It was a couple of days before I had a really major assignment due; an assignment I’d been slaving over the entire semester. The one assignment that could determine my fate as a student at my university. I was totally freaking out. The professor whom I had to submit the assignment to was also the director of the Media & Communications department and although she only stood at about 5’2″, she was nothing short of intimidating with her vague directions and her blasé attitude.
“If Jesus decided to come back before I have to submit this assignment I wouldn’t even be mad,” I text him.
“Lol, you’ll be fine. You’re smart and hardworking. Plus, you put a lot of effort into this assignment,” he replied. He followed up that text with a very thoughtful prayer asking God to help me focus, remain calm, and carry out the task at hand. It was like something clicked in that moment. That little nudge wrapped in a blanket of encouragement, sealed with a prayer seemed to be exactly what I needed. I let out a deep sigh, shook myself off, relocated my “mojo” and got back to work. I completed my project not long after.
I reflected on our conversation later on that night and thought “So, this is what it feels like to find someone who actively, positively, and genuinely contributes to your life.” When I really got to thinking about it, he’s been that way for the entire five years we’ve been friends and the last five months that we’ve been something else. I made a mental note that if he wasn’t the one, I certainly wanted someone with similar characteristics.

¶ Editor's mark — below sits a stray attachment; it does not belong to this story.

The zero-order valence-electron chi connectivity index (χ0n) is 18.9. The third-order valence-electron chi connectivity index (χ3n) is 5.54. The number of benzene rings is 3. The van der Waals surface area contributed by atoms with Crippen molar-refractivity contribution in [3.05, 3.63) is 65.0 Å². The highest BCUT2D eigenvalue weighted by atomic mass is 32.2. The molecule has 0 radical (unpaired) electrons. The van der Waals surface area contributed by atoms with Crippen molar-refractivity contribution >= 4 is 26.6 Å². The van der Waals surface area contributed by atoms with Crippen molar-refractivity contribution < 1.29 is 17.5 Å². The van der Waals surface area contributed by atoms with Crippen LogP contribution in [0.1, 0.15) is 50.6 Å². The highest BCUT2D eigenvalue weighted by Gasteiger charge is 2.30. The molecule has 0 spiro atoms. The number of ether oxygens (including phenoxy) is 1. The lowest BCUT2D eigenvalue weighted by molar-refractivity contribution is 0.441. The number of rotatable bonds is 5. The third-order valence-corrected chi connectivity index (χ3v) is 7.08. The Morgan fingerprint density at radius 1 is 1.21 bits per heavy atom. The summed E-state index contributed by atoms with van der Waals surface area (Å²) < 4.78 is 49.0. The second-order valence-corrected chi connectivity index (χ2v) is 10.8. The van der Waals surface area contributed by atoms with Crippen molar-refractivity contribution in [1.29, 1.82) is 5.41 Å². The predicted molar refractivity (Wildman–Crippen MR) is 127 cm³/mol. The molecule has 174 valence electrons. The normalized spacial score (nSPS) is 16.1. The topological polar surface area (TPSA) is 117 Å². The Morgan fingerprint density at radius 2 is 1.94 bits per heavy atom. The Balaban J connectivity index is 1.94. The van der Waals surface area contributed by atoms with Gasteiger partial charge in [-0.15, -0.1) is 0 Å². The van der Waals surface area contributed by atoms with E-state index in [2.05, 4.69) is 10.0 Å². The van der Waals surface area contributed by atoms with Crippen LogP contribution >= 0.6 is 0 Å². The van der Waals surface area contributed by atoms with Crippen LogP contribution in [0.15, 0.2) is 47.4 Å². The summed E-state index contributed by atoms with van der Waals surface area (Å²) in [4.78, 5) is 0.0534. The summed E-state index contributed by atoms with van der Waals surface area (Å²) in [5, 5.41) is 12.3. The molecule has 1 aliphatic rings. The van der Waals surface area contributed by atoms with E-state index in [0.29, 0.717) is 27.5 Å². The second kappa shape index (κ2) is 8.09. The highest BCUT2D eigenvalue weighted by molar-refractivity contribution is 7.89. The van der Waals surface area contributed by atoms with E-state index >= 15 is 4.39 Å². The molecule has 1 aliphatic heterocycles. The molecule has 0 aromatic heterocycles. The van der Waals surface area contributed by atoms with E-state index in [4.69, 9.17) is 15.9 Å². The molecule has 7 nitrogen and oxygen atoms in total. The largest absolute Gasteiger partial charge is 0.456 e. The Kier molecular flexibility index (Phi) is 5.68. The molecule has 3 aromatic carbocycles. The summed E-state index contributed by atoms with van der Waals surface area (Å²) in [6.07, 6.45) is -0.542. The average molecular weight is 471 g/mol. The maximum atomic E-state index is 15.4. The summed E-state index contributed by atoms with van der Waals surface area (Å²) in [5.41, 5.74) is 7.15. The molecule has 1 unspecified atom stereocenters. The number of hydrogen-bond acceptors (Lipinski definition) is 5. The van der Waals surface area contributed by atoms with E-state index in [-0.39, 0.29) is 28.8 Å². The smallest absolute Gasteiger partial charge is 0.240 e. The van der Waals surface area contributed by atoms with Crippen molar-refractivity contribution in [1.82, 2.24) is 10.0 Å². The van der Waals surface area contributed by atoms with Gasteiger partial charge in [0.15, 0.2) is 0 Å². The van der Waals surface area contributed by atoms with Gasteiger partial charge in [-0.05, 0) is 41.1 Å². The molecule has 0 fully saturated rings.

We’re all aware that relationships can take on a slew of different characteristics. There are those toxic relationships where your significant other seems to bring out the “crazy” in you. There are those damaging relationships that seem to magnify your flaws and amplify your insecurities. Then, there are those relationships that uplift and inspire, and whether they work out or not, you’re a better person as a result of them.
It took me awhile to fully grasp this concept, but now that it has clicked, I wish I had learned it so much sooner. The concept that love should be more substantial than superficial. Your significant other should be able to do more than just give you butterflies, make you blush, and whisper sweet empty nothings. Those same lips that whisper sweet nothings should eventually be able to utter words of substance and reassurance in the midst of challenging times and of course, you should be capable of reciprocating. It is a concept that seems so basic and a characteristic that should be so common, yet is so frequently lacking and overlooked.
In an article featured on Psychology Today, Dr. Alice Boyes discusses ten ways in which your relationships could and should help an individual to grow as a person. Some of the points that she made included:
- Relationships that provide “practical support that allows you to pursue your personal goals.”
- Relationships that provide “emotional support that helps you persist with hard things.”
- Relationships that “help you learn to trust that another person will be dependable and emotionally available to you.”
I’m not suggesting that anyone should look to another person or a relationship to feel complete, because I definitely subscribe to the philosophy that a healthy relationship consists of two whole people, but what I am saying is that if a person isn’t contributing anything substantial to their partner’s life, then exactly what are they doing?
Do you believe that your relationships should help you to grow as a person?
Jazmine Denise is a freelance writer living in New York. Follow her on Twittter @jazminedenise
All photos are courtesy of ShutterStock